volcano on Mars
(ESA/DLR/FU Berlin/CC BY-SA 3.0 IGO)

Giant Volcano on Mars, Hiding in Plain Sight for Decades, is ‘Long-Sought Smoking Gun’ for Scientists

Scientists have discovered a gigantic volcano on Mars near the planet’s equator that remained unnoticed for decades, according to newly published research.

The huge volcano was found in the Red Planet’s eastern Tharsis volcanic province, along with what researchers interpret to be a large sheet of buried glacial ice beneath the Martian surface. The discovery came as a surprise, partly because orbital spacecraft have photographed this region of Mars since the early 1970s.

Hidden in plain sight now for decades, the giant volcano, which has undergone extensive erosion over time, somehow remained unnoticed.

The feature has been given the temporary name “Noctis volcano” due to its proximity to the Noctis Labyrinthus, a region noted for its steep valleys that possess a maze-like appearance.

The 29,600-foot-tall volcano covers an area spanning approximately 280 miles and is believed to have remained active for an extended period. However, it is the giant volcano’s proximity to a region where glacier ice is believed to exist that makes the discovery so promising for researchers, who say it offers a location ripe for studies of the Red Planet’s geology and evolution over time.

The location could also be a promising area for future studies involving potential life that may have once existed—or could still exist—on Mars, with its promising combination of warmth from volcanic activity and water made present by the ancient glacier.

volcano on Mars
Noctis volcano seen in 3D in this anaglyph image showing portions of the Noctis volcano’s 250 km (155 mile) diameter inner zone of high elevation remains, and 450 km (280 mile) diameter outer zone of other remains associated with the volcano (Credit: Mars Express anaglyph (3D) mosaic © ESA/DLR/FU Berlin CC BY-SA 3.0 IGO. Geologic interpretation and annotations by Pascal Lee and Sourabh Shubham 2024).

Dr. Pascal Lee, a planetary scientist with the SETI Institute and the Mars Institute, said he and his coauthors of a new study detailing the discoveries say they stumbled onto the huge volcano while observing other features.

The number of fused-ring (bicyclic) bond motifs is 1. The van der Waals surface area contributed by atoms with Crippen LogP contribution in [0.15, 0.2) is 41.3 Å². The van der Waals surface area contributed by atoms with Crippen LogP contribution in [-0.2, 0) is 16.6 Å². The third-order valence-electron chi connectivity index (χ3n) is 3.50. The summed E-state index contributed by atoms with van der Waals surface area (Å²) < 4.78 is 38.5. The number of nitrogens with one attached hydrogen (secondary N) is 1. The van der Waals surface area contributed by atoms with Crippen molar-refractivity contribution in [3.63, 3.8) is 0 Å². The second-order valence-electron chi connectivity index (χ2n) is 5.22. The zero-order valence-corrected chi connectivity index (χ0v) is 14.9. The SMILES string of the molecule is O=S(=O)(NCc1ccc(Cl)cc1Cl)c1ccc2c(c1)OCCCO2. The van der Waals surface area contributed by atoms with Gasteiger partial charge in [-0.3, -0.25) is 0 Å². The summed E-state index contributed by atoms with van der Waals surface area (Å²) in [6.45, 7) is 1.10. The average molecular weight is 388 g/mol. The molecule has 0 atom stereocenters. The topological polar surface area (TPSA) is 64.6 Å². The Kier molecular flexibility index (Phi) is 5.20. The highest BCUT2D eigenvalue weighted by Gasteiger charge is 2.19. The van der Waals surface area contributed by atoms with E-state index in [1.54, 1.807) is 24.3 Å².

“We were examining the geology of an area where we had found the remains of a glacier last year when we realized we were inside a huge and deeply eroded volcano,” Lee said in a statement.

Lee and his coauthors said there were several clues that the area was a massive volcano, which included a series of mesas that formed an arc, as well as what soon revealed itself through examination to be the remains of a caldera, where the volcano collapsed in the aftermath of past eruptions.

Additionally, past studies have revealed the presence of hydrated minerals, which were long believed to point to volcanic activity in the area.

“A volcanic setting for these minerals had long been suspected. So, it may not be too surprising to find a volcano here,” said Sourabh Shubham, one of the study’s co-authors.

“In some sense, this large volcano is a long-sought ‘smoking gun’,” Shubham said.

In addition to the newly discovered volcano, blister-like areas, believed to have been produced by the explosive escape of steam, point to the existence of a “relict glacier” further evidenced by deposits of light-colored sulfates like jarosite, which may represent the most recent past glaciation that affected the giant volcano.

The volcano provides scientists a window into the long history of glacial erosion and other processes that have occurred throughout the history of the region, although the ancient volcano’s age remains a mystery. However, scientists maintain that there is evidence of eruptions in modern history, and although it is presently unclear whether the Noctis volcano is still active, it is not impossible that it might erupt again in the future.

“It’s really a combination of things that makes the Noctis volcano site exceptionally exciting,” Lee said in a statement. “It has also had a long history of heat interacting with water and ice, which makes it a prime location for astrobiology and our search for signs of life.

Given all the potential for new discoveries, Lee added that the giant volcano “is looking very attractive for robotic and human exploration.”

Lee and his team’s new paper, “Large Eroded Volcano Complex and Buried Glacier Ice In Eastern Noctis Labyrinthus: Evidence For Recent Volcanism and Glaciation Near Mars’ Equator,” can be found online here.

Micah Hanks is the Editor-in-Chief and Co-Founder of The Debrief. He can be reached by email at micah@thedebrief.org. Follow his work at micahhanks.com and on X: @MicahHanks.